at the Regent Centre, Christchurch
Review by Carol Waterkeyn
You can tell that TV historian Dr Lucy Worsley is passionate about whatever subject she is researching and then making it engaging. This show at the Regent Centre in April was to promote her new biography of Jane Austen, Jane Austen at Home, that takes at fresh look at the author’s life some 200 years after her death in 1817 at the age of 41.
After introducing herself as the chief curator of Historic Royal Palaces, such as Hampton Court and the Tower of London, and explaining a bit about herself, Lucy Worsley’s talk continued with a powerpoint display; but, this was no dull businessstyle, yawn-making presentation. Instead it was full of life, and both highly amusing and poignant. Lucy’s was a warm-hearted, fun explanation of Jane’s life and the audience (a full house) were captivated. The evening flew by as we were all caught up in the historian’s enthusiasm. Dispelling the myth of the bitter, lonely spinster, Lucy instead gave us her version of a witty, tall, clever woman who wanted to earn her own living through writing and not be dependent upon a husband. Eligible men were scarce at that time, explained Lucy, as many had gone off to fight Napoleon. Although there were brushes with romance, we learned that Miss Austen never found her Mr Darcy, and through reduced circumstances, such as the early death of her father, and a shortage of money was a constant worry. It necessitated periods of time staying with relatives, and moving home several times, mainly around Hampshire. She ended her days in Winchester following a severe illness and was buried in Winchester cathedral.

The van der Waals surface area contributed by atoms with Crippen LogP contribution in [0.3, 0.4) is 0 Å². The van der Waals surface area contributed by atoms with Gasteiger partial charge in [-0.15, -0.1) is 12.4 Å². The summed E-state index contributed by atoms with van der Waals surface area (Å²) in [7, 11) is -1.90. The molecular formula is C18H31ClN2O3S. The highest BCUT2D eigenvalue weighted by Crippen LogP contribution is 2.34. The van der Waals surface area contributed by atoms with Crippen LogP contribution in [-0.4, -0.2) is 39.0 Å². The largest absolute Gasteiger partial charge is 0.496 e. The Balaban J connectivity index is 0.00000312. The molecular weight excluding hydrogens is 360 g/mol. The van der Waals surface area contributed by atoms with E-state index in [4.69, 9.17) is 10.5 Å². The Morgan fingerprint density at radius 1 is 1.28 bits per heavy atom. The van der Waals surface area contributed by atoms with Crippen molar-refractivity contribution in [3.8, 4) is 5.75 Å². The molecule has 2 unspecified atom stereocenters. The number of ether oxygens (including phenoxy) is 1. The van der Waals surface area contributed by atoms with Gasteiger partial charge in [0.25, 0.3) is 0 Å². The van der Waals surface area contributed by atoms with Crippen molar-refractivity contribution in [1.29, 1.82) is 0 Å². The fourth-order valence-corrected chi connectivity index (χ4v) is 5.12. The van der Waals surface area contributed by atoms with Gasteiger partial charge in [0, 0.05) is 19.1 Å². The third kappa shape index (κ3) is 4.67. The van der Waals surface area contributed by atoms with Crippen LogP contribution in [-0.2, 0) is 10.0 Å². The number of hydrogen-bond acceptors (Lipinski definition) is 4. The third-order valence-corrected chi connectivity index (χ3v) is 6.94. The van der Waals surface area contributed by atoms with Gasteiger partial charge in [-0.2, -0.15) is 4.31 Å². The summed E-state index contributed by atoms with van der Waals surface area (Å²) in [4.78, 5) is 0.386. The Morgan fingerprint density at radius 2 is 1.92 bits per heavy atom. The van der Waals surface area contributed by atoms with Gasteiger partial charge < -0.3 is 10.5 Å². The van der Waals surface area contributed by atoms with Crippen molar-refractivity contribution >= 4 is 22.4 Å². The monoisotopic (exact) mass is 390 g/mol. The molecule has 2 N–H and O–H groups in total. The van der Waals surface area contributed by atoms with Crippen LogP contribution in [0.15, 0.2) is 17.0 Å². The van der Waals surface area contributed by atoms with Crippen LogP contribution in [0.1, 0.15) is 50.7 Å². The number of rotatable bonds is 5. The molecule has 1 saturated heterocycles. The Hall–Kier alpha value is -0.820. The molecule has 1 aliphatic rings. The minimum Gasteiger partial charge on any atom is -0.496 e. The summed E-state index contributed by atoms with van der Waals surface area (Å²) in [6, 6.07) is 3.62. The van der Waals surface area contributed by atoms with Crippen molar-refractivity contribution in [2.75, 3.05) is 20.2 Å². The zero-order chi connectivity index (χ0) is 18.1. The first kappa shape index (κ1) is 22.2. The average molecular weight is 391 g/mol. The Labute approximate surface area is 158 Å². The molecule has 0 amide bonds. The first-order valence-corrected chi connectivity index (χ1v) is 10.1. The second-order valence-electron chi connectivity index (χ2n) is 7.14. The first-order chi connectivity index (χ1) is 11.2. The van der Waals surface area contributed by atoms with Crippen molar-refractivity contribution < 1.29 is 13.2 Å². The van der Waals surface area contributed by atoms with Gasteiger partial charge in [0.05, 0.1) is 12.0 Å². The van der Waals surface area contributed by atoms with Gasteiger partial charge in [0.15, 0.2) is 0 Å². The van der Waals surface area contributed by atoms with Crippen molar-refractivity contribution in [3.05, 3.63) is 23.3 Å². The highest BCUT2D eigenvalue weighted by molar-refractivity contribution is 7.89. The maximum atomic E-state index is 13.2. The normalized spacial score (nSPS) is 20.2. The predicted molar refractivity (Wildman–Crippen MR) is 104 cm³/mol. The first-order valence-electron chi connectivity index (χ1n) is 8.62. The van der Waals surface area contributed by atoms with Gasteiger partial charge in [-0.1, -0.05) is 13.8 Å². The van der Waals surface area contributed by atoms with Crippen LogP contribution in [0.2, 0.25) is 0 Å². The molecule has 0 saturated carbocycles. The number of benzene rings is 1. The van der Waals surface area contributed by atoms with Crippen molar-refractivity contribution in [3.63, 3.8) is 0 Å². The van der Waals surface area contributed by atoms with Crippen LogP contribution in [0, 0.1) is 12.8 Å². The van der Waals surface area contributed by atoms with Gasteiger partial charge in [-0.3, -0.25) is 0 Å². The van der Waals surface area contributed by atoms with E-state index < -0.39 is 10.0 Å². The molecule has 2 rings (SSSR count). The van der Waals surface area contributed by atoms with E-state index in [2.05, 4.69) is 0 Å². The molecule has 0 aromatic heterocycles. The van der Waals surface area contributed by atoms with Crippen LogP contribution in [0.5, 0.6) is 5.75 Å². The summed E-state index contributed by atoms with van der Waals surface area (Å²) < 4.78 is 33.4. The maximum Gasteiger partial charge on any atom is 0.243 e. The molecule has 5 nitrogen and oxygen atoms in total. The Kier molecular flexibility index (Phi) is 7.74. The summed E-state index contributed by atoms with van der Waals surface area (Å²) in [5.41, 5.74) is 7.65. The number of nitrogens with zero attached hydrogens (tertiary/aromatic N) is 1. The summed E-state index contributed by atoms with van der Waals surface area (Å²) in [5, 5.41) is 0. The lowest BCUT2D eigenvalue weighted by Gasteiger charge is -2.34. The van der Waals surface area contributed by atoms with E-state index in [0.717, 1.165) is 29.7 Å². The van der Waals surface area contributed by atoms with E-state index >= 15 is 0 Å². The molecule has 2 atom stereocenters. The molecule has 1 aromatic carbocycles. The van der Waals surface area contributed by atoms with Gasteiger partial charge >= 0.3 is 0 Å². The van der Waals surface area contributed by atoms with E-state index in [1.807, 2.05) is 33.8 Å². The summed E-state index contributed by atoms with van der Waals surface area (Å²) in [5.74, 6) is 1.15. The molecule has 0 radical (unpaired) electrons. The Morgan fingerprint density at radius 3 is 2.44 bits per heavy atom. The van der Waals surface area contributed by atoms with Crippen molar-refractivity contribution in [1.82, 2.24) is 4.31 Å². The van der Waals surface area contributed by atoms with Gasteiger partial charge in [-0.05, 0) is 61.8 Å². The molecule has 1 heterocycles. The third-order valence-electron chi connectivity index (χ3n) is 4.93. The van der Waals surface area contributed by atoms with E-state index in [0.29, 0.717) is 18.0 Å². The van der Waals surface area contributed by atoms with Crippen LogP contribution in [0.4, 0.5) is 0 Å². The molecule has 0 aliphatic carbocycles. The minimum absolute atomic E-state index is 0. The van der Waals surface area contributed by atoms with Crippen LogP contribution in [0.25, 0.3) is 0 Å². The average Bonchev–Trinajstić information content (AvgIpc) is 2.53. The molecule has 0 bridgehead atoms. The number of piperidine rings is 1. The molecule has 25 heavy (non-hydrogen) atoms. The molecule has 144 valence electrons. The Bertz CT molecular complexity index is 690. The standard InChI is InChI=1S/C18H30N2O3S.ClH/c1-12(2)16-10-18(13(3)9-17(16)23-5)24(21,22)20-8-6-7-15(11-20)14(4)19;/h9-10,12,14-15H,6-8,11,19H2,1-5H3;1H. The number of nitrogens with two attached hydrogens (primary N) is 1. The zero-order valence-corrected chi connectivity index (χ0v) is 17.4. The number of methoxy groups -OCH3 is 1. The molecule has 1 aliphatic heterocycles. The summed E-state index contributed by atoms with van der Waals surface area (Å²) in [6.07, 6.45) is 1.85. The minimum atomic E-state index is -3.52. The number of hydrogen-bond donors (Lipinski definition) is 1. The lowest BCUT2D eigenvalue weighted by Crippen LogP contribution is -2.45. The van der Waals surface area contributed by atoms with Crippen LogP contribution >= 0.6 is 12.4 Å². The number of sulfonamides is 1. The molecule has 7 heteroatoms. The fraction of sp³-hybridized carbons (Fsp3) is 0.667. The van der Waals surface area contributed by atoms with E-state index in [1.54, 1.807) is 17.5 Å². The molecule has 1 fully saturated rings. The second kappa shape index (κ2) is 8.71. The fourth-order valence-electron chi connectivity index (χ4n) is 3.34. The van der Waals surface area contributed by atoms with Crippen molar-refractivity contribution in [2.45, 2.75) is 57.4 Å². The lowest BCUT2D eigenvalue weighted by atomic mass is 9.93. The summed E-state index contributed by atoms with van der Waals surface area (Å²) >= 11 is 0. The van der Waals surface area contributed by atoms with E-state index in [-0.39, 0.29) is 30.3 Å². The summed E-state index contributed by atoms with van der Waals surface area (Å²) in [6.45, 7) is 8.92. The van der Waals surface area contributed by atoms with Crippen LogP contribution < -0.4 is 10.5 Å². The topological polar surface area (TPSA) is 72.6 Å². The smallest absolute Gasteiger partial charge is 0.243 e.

After a refreshment break, Lucy Worsley took many questions from the audience, including “Was Jane Austen short-sighted?” We now know, yes she most definitely was. Lucy’s book was sold at the event and she was generous with her time, signing a large quantity and chatting with people at the end of the evening.
It was a highly interesting event for mags4dorset editor Janine and myself, rendering us bigger fans of Jane Austen, and with a heightened respect for Lucy the female historian now working on a programme for the BBC about Suffrage, due to be shown later this year.